Our focus is on environmental justice and other human rights issues. We also do solidarity work and support work for communities that are facing either government repression or corporation created environmental problems. It’s an association and we recognise each other as members of the Collective. It’s very fluid – that is the beauty of it because it doesn’t make you feel like you’re tied down to it. It’s a space you can come in and out of. The purpose of the space is that whatever you learn adds value to you now or in the future. 

The one form of work promoted by the Collective that has really picked up and has become very appealing to younger generations is art and music. 

CM: Why do you think art + social activism work so well together? 

SN: Art has worked well because it’s not in-your-face or confrontational. It’s a very different medium of creating social awareness. It doesn’t polarise you. It’s not super aggressive, where you’re screaming at the top of your voice which pisses people off or puts people off. Art has a certain tenderness but gets the message across. For instance, the Kodaikonal Won’t video – it worked so well because it had a striking message but expressed it via music. If we’d done it, as say a lecture, people would have probably lost interest.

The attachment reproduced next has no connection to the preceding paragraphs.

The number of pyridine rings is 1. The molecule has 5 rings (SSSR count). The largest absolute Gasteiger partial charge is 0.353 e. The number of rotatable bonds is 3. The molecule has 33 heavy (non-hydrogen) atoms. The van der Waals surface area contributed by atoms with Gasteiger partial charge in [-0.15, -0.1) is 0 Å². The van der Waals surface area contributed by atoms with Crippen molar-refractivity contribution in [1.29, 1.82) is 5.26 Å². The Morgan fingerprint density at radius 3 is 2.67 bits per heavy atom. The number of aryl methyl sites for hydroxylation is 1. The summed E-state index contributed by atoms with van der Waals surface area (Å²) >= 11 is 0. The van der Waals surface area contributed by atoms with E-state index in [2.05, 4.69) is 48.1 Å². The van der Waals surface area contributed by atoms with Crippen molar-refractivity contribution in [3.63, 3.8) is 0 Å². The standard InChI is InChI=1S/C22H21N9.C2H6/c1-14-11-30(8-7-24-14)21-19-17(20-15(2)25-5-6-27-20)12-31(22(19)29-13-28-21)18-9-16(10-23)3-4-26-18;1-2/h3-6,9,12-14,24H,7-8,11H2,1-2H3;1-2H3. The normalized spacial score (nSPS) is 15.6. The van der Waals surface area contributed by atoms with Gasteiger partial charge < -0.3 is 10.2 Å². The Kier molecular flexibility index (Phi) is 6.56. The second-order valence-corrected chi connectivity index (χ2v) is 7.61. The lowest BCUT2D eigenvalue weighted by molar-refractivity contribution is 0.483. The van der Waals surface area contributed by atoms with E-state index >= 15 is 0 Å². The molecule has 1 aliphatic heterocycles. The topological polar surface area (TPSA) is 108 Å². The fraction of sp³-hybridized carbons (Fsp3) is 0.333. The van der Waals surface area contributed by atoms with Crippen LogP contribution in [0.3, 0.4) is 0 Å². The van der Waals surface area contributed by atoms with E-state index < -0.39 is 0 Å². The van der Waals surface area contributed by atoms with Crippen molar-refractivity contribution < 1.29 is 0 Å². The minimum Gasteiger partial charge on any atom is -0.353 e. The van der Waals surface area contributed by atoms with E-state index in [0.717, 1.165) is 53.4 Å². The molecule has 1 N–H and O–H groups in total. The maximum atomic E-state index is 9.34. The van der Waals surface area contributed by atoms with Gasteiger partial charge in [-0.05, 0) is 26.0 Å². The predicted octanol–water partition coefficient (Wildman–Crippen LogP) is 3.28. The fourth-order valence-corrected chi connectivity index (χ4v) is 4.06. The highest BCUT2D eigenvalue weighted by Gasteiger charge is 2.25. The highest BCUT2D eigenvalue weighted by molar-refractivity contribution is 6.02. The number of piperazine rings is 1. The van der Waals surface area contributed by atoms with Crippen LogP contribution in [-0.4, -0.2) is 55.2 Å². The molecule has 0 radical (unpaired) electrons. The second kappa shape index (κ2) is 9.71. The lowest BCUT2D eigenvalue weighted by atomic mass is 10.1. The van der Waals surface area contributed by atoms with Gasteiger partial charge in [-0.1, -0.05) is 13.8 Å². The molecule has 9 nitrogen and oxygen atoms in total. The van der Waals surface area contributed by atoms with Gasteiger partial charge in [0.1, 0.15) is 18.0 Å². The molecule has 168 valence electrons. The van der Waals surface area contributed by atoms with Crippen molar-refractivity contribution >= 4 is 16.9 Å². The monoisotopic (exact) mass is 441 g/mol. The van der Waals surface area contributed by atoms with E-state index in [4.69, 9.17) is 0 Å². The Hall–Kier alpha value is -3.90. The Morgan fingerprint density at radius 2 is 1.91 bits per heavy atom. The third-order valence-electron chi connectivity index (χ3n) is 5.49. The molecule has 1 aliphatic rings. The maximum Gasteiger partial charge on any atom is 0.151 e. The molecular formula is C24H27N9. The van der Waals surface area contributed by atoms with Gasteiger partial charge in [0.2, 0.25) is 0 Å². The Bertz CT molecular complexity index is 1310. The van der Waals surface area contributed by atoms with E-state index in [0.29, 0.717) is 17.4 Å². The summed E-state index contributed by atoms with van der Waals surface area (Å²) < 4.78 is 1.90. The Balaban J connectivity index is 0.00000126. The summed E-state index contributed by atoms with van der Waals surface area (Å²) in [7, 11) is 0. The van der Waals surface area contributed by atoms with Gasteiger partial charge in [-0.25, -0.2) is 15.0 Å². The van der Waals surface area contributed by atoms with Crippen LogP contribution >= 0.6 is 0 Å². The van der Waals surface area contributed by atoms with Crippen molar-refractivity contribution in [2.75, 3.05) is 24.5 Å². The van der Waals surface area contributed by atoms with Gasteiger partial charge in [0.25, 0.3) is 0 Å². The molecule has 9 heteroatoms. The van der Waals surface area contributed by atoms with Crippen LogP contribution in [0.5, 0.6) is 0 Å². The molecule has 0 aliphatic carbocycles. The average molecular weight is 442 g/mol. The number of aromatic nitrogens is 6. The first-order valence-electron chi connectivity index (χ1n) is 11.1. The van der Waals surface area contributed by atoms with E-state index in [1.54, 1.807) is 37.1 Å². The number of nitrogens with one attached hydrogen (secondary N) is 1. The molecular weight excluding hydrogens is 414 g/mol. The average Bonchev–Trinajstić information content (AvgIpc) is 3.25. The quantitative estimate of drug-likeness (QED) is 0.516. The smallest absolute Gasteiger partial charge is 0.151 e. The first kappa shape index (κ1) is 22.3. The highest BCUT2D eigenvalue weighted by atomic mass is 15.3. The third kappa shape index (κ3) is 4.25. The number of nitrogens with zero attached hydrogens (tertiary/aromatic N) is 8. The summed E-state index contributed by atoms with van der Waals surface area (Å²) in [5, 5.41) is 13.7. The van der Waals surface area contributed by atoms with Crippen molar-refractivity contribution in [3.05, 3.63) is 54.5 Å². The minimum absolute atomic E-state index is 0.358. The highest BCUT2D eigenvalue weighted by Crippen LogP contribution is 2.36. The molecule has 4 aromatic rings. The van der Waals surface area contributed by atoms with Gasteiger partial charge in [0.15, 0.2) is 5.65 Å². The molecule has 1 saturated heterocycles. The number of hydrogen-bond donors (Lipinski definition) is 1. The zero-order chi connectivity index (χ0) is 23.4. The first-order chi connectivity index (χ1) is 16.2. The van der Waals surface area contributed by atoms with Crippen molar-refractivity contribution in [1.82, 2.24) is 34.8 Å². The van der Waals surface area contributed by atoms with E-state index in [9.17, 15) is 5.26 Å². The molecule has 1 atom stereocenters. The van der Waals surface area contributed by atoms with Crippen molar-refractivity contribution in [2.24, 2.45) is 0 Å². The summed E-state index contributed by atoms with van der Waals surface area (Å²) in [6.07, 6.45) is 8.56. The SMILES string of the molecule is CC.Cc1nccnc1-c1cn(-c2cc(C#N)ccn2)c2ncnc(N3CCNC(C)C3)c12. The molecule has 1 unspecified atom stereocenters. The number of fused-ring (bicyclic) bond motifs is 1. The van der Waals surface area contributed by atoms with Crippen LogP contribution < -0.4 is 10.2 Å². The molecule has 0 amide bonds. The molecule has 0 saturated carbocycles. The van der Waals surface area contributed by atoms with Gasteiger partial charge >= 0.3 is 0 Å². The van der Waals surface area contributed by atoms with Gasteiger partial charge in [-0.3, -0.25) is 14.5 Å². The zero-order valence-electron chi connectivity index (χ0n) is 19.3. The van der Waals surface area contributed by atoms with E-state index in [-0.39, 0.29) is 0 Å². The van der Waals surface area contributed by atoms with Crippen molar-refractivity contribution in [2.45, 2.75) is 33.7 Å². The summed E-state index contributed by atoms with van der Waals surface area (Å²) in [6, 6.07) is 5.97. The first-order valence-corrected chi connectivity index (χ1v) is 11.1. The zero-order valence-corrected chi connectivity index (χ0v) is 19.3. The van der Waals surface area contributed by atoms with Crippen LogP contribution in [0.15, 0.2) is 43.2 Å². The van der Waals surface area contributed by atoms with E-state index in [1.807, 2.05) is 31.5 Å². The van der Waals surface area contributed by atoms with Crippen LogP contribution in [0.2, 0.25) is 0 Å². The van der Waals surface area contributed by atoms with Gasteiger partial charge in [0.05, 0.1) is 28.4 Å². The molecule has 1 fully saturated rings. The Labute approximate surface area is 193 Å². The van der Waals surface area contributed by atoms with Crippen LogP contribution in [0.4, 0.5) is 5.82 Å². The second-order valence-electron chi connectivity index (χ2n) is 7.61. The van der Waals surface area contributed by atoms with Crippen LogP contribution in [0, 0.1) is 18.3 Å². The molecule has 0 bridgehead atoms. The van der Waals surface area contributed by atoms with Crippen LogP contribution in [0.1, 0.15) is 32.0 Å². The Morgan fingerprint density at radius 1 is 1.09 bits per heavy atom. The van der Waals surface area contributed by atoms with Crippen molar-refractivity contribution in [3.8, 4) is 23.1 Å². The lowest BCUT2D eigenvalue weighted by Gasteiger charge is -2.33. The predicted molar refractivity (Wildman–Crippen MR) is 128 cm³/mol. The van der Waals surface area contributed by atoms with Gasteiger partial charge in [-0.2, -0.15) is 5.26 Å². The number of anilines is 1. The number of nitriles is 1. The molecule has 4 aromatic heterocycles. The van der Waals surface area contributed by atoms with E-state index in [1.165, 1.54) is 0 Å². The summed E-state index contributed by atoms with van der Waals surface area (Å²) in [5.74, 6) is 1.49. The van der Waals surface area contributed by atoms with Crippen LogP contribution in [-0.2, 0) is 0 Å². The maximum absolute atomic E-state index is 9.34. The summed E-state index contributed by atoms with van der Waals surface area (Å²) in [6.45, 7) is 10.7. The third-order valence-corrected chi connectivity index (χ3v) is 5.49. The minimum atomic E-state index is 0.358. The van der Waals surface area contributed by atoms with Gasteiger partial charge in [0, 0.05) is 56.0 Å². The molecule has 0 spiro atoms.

Kodaikonal Won’t – a music video by Sofia Ashraf addressing mercury pollution in Kodaikanal from a thermometer factory owned by Unilever

CM: Describe the word Poromboke and its reclamation. What is the power of reclamation?

SN: Poromboke (Tamil) means ‘common land’, but over the years it has degenerated into a cuss word which means ‘waste’. Poromboke has a very interesting history. It was classified in the British colonial times. The British saw land in terms of revenue. So whichever non-revenue land they couldn’t get, was classified as wasteland. Poromboke was a response that was put together after the 2015 Chennai floods and the openly illegal encroachment of ecologically sensitive farmland in the industrial belts of northern Chennai and other nearby parts.

We also do solidarity work and support work for communities that are facing either government repression or corporation created environmental problems.

One of the reasons the Chennai floods became so dangerous was because of the invasion of Poromboke areas and natural draining areas – there was no place for the water to drain out into the ocean. There was an urgent need to introspect where we were going as a city and what was in store for us in future. So there was a need to raise awareness and the medium we chose was through Carnatic music and with TM Krishna.